Gojira-Minira-Gabara: Oru Kaijû Daishingeki should not be seen as SF or a
monster film, but a film about a child growing up without enough exposure to
his parents. Viewed in this light, it really doesn't matter that the film
is filled with stock footage. Kids often imagine themselves in movies
essentially as they happened, so the introduction of a new monster is
something unusual in that regard.
Child actor Tomonori Yazaki is wonderful as Ichiro (whose name simply means "first male child"), and his parents are simply stuck in their situation. They must work to support Ichiro, but in doing so, they are unable to raise him. Instead, he is cared for by a neighboring toymaker. While this may be seen as any kid's dream, Minami, played by comedian Eisei Amamoto, demonstrates himself a rather inept parent, an old guy who was to eccentric to marry and have children. Whether or not Gojira exists diegetically is open to debate (cf. Gojira tai Hedora for the action figures), although the name is recognizable to the public within the film, is really irrelevant. When this boy fantasizes about having a parent, he fantasizes all wrong, learning lessons appropriate for a monster, but not for a person. Whether the monster itself is naturally exciting (cf. the child in Kingu Kongu tai Gojira) or whether Gojira is a cinematic character really becomes insignificant in the mind of a child anyway. Even if they don't belive something is real, they like to pretend it is, anyway.
When Ishiro Honda cut this film for festival exhibition, he deleted the comic ending which is really inappropriate and suggests that the lessons Ichiro learned from Gojira are okay. This plays against the final scene with the mother, who promises Ichiro she will never work at night again, while her non-verbals convey that she cannot hold to this promise, in effect fulfilling one responsibility mandates coming up short on another of equal importance.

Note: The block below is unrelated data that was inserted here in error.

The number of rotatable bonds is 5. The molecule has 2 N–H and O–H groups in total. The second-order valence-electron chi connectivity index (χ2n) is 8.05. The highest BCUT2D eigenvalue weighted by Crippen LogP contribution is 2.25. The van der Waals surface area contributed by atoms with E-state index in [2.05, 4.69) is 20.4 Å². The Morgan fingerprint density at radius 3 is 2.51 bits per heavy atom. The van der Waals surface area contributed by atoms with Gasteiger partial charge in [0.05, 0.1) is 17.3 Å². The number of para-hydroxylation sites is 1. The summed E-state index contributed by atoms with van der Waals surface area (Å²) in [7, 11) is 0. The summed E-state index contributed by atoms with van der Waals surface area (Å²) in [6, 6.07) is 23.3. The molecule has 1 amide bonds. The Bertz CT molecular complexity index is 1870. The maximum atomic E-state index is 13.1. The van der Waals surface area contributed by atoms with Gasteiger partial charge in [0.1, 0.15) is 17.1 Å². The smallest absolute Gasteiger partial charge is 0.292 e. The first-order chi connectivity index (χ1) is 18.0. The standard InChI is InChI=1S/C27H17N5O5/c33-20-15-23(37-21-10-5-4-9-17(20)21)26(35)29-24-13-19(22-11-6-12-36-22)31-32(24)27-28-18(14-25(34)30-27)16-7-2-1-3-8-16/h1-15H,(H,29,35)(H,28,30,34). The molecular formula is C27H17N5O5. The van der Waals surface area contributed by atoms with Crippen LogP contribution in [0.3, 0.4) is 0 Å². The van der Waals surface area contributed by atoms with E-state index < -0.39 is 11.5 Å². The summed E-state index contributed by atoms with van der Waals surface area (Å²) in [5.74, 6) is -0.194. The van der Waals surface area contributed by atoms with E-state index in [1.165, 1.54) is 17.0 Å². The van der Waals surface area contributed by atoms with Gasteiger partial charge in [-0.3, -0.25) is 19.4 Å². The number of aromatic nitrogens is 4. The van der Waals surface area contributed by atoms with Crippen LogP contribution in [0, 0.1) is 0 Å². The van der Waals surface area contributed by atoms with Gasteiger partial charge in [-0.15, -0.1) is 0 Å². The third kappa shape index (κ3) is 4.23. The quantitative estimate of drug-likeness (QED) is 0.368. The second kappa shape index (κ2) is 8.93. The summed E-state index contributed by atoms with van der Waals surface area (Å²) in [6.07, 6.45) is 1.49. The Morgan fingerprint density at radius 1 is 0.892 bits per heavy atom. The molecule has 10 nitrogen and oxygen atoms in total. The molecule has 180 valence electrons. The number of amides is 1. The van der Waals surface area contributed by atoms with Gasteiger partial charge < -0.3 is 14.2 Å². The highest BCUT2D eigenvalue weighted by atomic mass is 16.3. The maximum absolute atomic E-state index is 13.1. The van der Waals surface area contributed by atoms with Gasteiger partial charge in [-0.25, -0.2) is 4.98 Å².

It might perhaps be better if the film were regarded as an experimental drama, one the parents should watch with children and discuss. The intended audience is clearly not young adults looking for action, or worst, campy action.
"Godzilla's Revenge" is a children's movie, no doubt about that. There's no
"revenge" to it. The story revolves around a child in shorts (thankfully
not named Kenny) who endures torment and abuse from his schoolmates. Since
the idea of going postal hadn't been invented yet, Ichiro spends his
afterschool hours dreaming of Monster Island and Godzilla's son Minya.
Running on the same track in the direction of this plot are two bank
Much like "Casino Royale" was James Bond without Sean Connery, "Revenge" is Godzilla, sort of. One might look at it as a satire or spoof. It shows Godzilla; he fights and yells, but he isn't laying waste to anyplace in Japan, and *shudder* he's a dad. This is not the Godzilla I grew to love. That having been said, Godzilla does impart wisdom to his son Minya, and by extension to our movie's child.
The idea of fighting one's own battles is important, as well as having the courage to stand up for yourself and your convictions. The lessons taught by Godzilla (I can't believe I'm writing this) are ones needed by children, regardless of their circumstances. It's done in a way that is subtle and fun, yet effective.